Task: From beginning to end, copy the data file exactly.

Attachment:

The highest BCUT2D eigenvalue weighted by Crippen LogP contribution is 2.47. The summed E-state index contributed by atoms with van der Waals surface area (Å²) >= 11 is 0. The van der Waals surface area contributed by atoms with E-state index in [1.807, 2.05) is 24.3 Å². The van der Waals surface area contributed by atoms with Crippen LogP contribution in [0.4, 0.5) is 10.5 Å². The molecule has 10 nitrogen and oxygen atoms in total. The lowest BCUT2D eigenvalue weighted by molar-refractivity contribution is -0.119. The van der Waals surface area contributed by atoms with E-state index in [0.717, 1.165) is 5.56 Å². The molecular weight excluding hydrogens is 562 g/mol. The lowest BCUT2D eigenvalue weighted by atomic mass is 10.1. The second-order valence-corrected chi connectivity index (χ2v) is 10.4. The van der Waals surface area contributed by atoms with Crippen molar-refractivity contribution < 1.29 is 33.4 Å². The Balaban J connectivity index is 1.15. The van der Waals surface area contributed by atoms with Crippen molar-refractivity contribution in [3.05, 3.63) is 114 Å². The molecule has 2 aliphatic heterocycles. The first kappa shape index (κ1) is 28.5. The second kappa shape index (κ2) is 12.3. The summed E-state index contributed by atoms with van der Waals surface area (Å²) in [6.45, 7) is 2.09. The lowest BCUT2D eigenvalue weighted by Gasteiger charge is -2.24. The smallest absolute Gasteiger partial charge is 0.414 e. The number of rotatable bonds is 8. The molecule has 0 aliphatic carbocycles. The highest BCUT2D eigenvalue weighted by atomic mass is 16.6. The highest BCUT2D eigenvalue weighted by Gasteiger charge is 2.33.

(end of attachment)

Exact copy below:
The highest BCUT2D eigenvalue weighted by Crippen LogP contribution is 2.47. The summed E-state index contributed by atoms with van der Waals surface area (Å²) >= 11 is 0. The van der Waals surface area contributed by atoms with E-state index in [1.807, 2.05) is 24.3 Å². The van der Waals surface area contributed by atoms with Crippen LogP contribution in [0.4, 0.5) is 10.5 Å². The molecule has 10 nitrogen and oxygen atoms in total. The lowest BCUT2D eigenvalue weighted by molar-refractivity contribution is -0.119. The van der Waals surface area contributed by atoms with E-state index in [0.717, 1.165) is 5.56 Å². The molecular weight excluding hydrogens is 562 g/mol. The lowest BCUT2D eigenvalue weighted by atomic mass is 10.1. The second-order valence-corrected chi connectivity index (χ2v) is 10.4. The van der Waals surface area contributed by atoms with Crippen molar-refractivity contribution < 1.29 is 33.4 Å². The Balaban J connectivity index is 1.15. The van der Waals surface area contributed by atoms with Crippen molar-refractivity contribution in [3.05, 3.63) is 114 Å². The molecule has 2 aliphatic heterocycles. The first kappa shape index (κ1) is 28.5. The second kappa shape index (κ2) is 12.3. The summed E-state index contributed by atoms with van der Waals surface area (Å²) in [6.45, 7) is 2.09. The lowest BCUT2D eigenvalue weighted by Gasteiger charge is -2.24. The smallest absolute Gasteiger partial charge is 0.414 e. The number of rotatable bonds is 8. The molecule has 0 aliphatic carbocycles. The highest BCUT2D eigenvalue weighted by atomic mass is 16.6. The highest BCUT2D eigenvalue weighted by Gasteiger charge is 2.33.